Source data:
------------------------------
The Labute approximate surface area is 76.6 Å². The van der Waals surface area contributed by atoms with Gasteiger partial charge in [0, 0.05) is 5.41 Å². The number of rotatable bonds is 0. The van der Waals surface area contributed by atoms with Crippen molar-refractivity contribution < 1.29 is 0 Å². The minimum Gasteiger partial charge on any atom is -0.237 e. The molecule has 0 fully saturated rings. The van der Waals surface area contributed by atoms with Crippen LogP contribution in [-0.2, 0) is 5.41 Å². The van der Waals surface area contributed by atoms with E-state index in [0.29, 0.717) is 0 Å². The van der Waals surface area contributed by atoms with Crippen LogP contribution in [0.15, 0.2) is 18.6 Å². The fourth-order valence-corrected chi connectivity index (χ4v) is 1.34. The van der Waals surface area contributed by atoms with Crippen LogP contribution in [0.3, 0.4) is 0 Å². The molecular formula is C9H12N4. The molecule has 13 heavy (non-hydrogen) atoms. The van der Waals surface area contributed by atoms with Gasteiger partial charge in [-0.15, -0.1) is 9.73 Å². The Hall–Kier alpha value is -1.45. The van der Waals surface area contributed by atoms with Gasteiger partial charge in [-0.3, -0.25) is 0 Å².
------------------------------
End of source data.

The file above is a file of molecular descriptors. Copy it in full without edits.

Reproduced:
The Labute approximate surface area is 76.6 Å². The van der Waals surface area contributed by atoms with Gasteiger partial charge in [0, 0.05) is 5.41 Å². The number of rotatable bonds is 0. The van der Waals surface area contributed by atoms with Crippen molar-refractivity contribution < 1.29 is 0 Å². The minimum Gasteiger partial charge on any atom is -0.237 e. The molecule has 0 fully saturated rings. The van der Waals surface area contributed by atoms with Crippen LogP contribution in [-0.2, 0) is 5.41 Å². The van der Waals surface area contributed by atoms with E-state index in [0.29, 0.717) is 0 Å². The van der Waals surface area contributed by atoms with Crippen LogP contribution in [0.15, 0.2) is 18.6 Å². The fourth-order valence-corrected chi connectivity index (χ4v) is 1.34. The van der Waals surface area contributed by atoms with Crippen LogP contribution in [0.3, 0.4) is 0 Å². The molecular formula is C9H12N4. The molecule has 13 heavy (non-hydrogen) atoms. The van der Waals surface area contributed by atoms with Gasteiger partial charge in [-0.15, -0.1) is 9.73 Å². The Hall–Kier alpha value is -1.45. The van der Waals surface area contributed by atoms with Gasteiger partial charge in [-0.3, -0.25) is 0 Å².